Through hyperbolic language and precise word choice, McEwan hints at the notion that one can choose to ignore a traumatic situation to avoid recollecting or experiencing it again. The character Robbie Turner puts himself in a traumatic situation when he breaks a vase that belongs to his friend Cecilia. In this encounter, Robbie feels humiliated as “torture was his punishment… He should never see her again” (McEwan 76). This emotional torture that Robbie experiences causes him to have the urge to put this situation behind him. McEwan’s choice to describe Robbie’s seemingly painful experience as “torture” highlights how unbearable and undesirable this situation is for him. Ending an incident like this once and for all by avoiding it...
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...ot have been the best ones. Without facing their traumas head on, these characters would not have been able to evaluate their past choices.
Through deep character perspectives, McEwan is able to carefully illustrate one’s need to face traumatic and painful life experiences rather than to ignore them. Though ignoring such traumas appears to spare one from suffering, McEwan ultimately builds upon a stronger point that addressing and facing these traumas will benefit one emotionally and achieve assurance, while also providing the opportunity to reflect on past decisions. All of Robbie’s and Briony’s realizations of their choices would not have taken place if they hadn’t faced their life traumas. It is crucial to approach life’s challenges and seek the ability to rise from them. One should see this confrontation of trauma as a chance to learn life lessons and flourish.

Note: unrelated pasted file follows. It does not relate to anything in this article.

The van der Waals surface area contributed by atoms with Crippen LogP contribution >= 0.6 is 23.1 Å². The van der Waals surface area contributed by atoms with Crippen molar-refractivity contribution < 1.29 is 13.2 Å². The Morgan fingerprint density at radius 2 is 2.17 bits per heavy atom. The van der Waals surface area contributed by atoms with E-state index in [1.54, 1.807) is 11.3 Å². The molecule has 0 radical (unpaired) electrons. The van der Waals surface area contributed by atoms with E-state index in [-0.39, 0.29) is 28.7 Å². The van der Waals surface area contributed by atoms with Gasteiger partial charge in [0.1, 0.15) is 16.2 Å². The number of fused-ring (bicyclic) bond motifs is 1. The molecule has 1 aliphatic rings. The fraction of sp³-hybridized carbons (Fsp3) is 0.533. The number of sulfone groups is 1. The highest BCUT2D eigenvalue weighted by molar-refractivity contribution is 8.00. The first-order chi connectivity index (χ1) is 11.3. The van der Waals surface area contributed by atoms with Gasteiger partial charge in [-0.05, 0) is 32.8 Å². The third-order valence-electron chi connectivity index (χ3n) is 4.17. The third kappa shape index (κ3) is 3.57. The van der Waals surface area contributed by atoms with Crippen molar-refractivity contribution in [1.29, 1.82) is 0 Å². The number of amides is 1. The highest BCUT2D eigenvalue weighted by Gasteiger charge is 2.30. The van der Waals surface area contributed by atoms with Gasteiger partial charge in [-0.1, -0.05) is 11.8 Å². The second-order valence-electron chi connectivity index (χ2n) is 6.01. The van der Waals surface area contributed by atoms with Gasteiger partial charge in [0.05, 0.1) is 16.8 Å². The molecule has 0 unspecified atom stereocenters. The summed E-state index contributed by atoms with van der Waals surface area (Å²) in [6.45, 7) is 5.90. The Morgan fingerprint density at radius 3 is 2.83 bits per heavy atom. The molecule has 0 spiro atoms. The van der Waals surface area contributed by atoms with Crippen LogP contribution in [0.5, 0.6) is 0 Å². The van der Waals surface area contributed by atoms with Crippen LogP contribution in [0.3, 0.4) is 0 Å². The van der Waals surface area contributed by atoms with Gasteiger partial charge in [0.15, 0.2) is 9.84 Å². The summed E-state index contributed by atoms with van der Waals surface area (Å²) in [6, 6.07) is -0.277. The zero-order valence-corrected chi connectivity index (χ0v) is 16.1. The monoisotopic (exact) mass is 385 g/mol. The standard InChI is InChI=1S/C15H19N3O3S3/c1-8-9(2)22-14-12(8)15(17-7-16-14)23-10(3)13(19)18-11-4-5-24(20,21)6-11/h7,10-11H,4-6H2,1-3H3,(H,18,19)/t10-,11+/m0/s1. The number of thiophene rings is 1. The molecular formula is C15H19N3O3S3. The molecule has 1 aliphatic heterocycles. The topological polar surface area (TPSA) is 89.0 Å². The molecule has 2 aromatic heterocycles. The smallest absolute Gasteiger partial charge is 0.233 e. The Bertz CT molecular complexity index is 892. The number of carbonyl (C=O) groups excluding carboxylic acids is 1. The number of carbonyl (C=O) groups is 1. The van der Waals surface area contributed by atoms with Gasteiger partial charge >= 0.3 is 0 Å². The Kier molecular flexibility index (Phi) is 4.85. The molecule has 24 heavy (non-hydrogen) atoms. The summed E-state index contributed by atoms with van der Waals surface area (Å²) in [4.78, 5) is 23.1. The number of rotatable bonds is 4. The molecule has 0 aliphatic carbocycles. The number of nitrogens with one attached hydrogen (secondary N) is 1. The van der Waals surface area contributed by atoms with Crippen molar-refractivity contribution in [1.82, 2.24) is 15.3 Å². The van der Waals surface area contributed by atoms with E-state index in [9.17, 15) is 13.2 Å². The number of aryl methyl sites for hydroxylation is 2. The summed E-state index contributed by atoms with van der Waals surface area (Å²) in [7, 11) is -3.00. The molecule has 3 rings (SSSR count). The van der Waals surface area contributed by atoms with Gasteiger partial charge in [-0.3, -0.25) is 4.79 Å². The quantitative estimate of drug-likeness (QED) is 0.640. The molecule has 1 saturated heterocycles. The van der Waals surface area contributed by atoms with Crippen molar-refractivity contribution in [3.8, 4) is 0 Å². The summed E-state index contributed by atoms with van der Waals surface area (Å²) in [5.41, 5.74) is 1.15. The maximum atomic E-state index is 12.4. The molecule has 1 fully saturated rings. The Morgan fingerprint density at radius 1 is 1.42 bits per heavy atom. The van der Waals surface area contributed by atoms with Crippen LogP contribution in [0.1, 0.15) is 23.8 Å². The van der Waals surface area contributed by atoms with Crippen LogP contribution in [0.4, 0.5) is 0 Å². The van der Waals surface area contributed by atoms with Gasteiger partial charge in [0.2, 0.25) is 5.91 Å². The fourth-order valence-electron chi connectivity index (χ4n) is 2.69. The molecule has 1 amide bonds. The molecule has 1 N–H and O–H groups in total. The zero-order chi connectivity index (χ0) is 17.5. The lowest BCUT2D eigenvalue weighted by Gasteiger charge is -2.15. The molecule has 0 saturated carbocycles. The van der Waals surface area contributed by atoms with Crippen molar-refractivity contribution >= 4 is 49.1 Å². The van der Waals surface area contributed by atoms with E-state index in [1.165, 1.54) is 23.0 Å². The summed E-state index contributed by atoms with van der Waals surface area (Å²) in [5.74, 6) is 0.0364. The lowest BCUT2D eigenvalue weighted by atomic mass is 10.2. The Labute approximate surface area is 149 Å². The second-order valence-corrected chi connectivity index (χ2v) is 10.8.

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- Ian McEwan’s Atonement is great example of character involvement in text, for to understand a characters need to atone, the reader needs to understand the psyche of the character. The book, which is aptly named after that which it represents, is written so that the events transpiring either give insight to the mind of the character, set up the conflicts that will lead to the need for atonement, or are the act of atonement themselves. It is by focalizing through specific characters throughout the book that McEwan creates a theme of atonement and it is by understanding the psyche of the characters, and their need to atone that the novel gets it’s forward movement.... [tags: Novel, Ian McEwan, Narrative, Mind]
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